*Note to self: On second reading, I need to double check. The geography seems wrong. Are there truly [[Waters of Death]]? Water is the stuff of life. There are so many lies.
They sent us there, under the sand, and we found the foundations of deep maze upside down, floating in nothing. So many tunnels. So much death we saw. Our guides all fell. Our lives are no longer our own, but we found him. Yes. We found him.
[[Provost Charon's|Provost Charon]] notes snigger at the tales of the Mesopotamian's who warned their people of the oceans. They were right, but for all the worng reasons. After all I have discovered, I can only agree. Gilgamesh is a tale of much passion, and one which holds many truths, but is surely a work of deep propaganda.
Cosmic Horror is derived from the death of God, in the Christian sense, that came about after [[The Enlightenment]]. It is the horror that is derived from the non-existence of a nurturing, Christian God, and thus the meaningless of all human life.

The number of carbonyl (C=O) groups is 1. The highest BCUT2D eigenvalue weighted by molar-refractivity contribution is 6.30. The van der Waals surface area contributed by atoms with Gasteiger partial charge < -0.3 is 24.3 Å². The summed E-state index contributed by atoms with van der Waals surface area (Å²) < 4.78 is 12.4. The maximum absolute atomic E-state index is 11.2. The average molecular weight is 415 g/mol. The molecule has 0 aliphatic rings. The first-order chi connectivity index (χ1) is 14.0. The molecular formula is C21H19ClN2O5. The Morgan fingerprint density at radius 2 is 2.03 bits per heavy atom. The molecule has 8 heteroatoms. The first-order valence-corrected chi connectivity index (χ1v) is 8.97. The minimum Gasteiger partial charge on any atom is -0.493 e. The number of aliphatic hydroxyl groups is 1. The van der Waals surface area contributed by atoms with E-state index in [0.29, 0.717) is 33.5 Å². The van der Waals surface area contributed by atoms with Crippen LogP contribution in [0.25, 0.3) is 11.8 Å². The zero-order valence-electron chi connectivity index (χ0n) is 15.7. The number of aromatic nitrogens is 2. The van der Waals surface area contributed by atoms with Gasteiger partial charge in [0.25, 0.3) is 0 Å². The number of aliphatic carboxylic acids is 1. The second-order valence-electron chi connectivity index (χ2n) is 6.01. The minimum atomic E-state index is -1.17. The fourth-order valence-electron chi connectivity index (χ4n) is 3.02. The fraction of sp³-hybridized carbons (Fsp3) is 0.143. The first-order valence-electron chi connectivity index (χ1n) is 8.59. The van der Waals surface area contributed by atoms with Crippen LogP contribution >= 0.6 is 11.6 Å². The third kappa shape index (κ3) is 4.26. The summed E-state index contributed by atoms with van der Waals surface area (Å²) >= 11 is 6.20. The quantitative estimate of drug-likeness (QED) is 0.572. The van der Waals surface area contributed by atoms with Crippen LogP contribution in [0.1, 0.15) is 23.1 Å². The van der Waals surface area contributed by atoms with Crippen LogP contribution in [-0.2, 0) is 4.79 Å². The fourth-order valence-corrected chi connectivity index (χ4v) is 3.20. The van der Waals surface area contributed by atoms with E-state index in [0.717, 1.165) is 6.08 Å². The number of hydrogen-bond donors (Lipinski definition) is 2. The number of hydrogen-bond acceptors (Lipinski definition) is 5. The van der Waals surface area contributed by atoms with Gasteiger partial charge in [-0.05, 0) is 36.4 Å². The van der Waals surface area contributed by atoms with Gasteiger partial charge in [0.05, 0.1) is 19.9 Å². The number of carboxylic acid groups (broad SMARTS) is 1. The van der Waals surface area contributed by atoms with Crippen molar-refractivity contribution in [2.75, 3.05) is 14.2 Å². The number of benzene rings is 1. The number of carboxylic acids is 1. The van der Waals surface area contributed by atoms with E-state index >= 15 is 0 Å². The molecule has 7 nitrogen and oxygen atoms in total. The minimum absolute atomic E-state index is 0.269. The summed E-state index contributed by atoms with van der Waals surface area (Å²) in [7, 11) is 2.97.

As if any light but that of further ignorance can shine in this nightmare void.
[[Hiedetaka Miyazaki]] has stated very clearly that he has left a lot of the story of Bloodborne incomplete.
Here's some quotes from an interview he did which is printed in the [[Bloodborne|The Main Essay Opening]] player guide:
"I'm sure we may get some criticism that gamers aren't given enough explanation, and I'll gladly accept that if so. But I think the fun of imagining things for yourself is one of the core tenets I follow."
"I want to leave room open for the imagination- both my own and the imagination of gamers."